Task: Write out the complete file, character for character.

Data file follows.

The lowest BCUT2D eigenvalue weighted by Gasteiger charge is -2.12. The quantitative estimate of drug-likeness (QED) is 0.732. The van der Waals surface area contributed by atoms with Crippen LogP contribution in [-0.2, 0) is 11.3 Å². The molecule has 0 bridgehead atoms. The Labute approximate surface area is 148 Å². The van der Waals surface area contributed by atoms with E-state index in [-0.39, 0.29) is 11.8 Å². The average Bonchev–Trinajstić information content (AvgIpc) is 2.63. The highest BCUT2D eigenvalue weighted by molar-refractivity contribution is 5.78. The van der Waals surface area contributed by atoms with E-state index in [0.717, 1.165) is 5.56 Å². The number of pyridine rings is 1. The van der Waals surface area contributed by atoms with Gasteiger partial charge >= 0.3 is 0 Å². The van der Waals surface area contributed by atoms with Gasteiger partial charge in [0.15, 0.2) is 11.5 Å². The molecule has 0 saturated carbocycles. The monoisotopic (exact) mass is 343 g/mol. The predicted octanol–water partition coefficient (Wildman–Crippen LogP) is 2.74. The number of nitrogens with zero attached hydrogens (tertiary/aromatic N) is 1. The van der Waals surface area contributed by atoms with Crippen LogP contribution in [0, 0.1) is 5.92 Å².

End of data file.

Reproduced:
The lowest BCUT2D eigenvalue weighted by Gasteiger charge is -2.12. The quantitative estimate of drug-likeness (QED) is 0.732. The van der Waals surface area contributed by atoms with Crippen LogP contribution in [-0.2, 0) is 11.3 Å². The molecule has 0 bridgehead atoms. The Labute approximate surface area is 148 Å². The van der Waals surface area contributed by atoms with E-state index in [-0.39, 0.29) is 11.8 Å². The average Bonchev–Trinajstić information content (AvgIpc) is 2.63. The highest BCUT2D eigenvalue weighted by molar-refractivity contribution is 5.78. The van der Waals surface area contributed by atoms with E-state index in [0.717, 1.165) is 5.56 Å². The number of pyridine rings is 1. The van der Waals surface area contributed by atoms with Gasteiger partial charge >= 0.3 is 0 Å². The van der Waals surface area contributed by atoms with Gasteiger partial charge in [0.15, 0.2) is 11.5 Å². The molecule has 0 saturated carbocycles. The monoisotopic (exact) mass is 343 g/mol. The predicted octanol–water partition coefficient (Wildman–Crippen LogP) is 2.74. The number of nitrogens with zero attached hydrogens (tertiary/aromatic N) is 1. The van der Waals surface area contributed by atoms with Crippen LogP contribution in [0, 0.1) is 5.92 Å².